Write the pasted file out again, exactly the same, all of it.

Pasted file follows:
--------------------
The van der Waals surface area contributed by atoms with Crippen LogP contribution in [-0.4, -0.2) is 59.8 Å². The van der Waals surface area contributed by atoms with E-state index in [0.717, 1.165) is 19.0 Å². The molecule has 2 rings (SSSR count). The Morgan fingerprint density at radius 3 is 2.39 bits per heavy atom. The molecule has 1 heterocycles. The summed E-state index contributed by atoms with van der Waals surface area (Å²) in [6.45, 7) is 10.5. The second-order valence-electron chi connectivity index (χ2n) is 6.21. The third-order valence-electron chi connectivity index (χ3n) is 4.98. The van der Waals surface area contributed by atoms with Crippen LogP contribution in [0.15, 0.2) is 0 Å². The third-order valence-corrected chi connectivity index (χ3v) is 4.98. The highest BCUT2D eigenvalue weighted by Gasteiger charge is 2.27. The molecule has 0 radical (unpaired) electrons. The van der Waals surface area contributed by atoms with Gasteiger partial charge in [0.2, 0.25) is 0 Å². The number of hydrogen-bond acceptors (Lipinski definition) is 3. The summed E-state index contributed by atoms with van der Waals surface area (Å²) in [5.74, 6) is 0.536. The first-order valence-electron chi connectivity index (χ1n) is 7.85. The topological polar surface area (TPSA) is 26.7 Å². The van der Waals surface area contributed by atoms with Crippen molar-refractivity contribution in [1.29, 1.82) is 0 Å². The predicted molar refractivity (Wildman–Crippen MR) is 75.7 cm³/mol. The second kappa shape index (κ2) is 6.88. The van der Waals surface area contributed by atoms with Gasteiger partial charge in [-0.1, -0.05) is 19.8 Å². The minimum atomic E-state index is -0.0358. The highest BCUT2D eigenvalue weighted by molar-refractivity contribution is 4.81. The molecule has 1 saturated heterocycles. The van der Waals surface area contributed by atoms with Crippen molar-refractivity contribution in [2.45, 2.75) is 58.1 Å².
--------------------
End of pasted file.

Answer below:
The van der Waals surface area contributed by atoms with Crippen LogP contribution in [-0.4, -0.2) is 59.8 Å². The van der Waals surface area contributed by atoms with E-state index in [0.717, 1.165) is 19.0 Å². The molecule has 2 rings (SSSR count). The Morgan fingerprint density at radius 3 is 2.39 bits per heavy atom. The molecule has 1 heterocycles. The summed E-state index contributed by atoms with van der Waals surface area (Å²) in [6.45, 7) is 10.5. The second-order valence-electron chi connectivity index (χ2n) is 6.21. The third-order valence-electron chi connectivity index (χ3n) is 4.98. The van der Waals surface area contributed by atoms with Crippen LogP contribution in [0.15, 0.2) is 0 Å². The third-order valence-corrected chi connectivity index (χ3v) is 4.98. The highest BCUT2D eigenvalue weighted by Gasteiger charge is 2.27. The molecule has 0 radical (unpaired) electrons. The van der Waals surface area contributed by atoms with Gasteiger partial charge in [0.2, 0.25) is 0 Å². The number of hydrogen-bond acceptors (Lipinski definition) is 3. The summed E-state index contributed by atoms with van der Waals surface area (Å²) in [5.74, 6) is 0.536. The first-order valence-electron chi connectivity index (χ1n) is 7.85. The topological polar surface area (TPSA) is 26.7 Å². The van der Waals surface area contributed by atoms with Crippen molar-refractivity contribution in [1.29, 1.82) is 0 Å². The predicted molar refractivity (Wildman–Crippen MR) is 75.7 cm³/mol. The second kappa shape index (κ2) is 6.88. The van der Waals surface area contributed by atoms with Gasteiger partial charge in [-0.1, -0.05) is 19.8 Å². The minimum atomic E-state index is -0.0358. The highest BCUT2D eigenvalue weighted by molar-refractivity contribution is 4.81. The molecule has 1 saturated heterocycles. The van der Waals surface area contributed by atoms with Crippen molar-refractivity contribution in [2.45, 2.75) is 58.1 Å².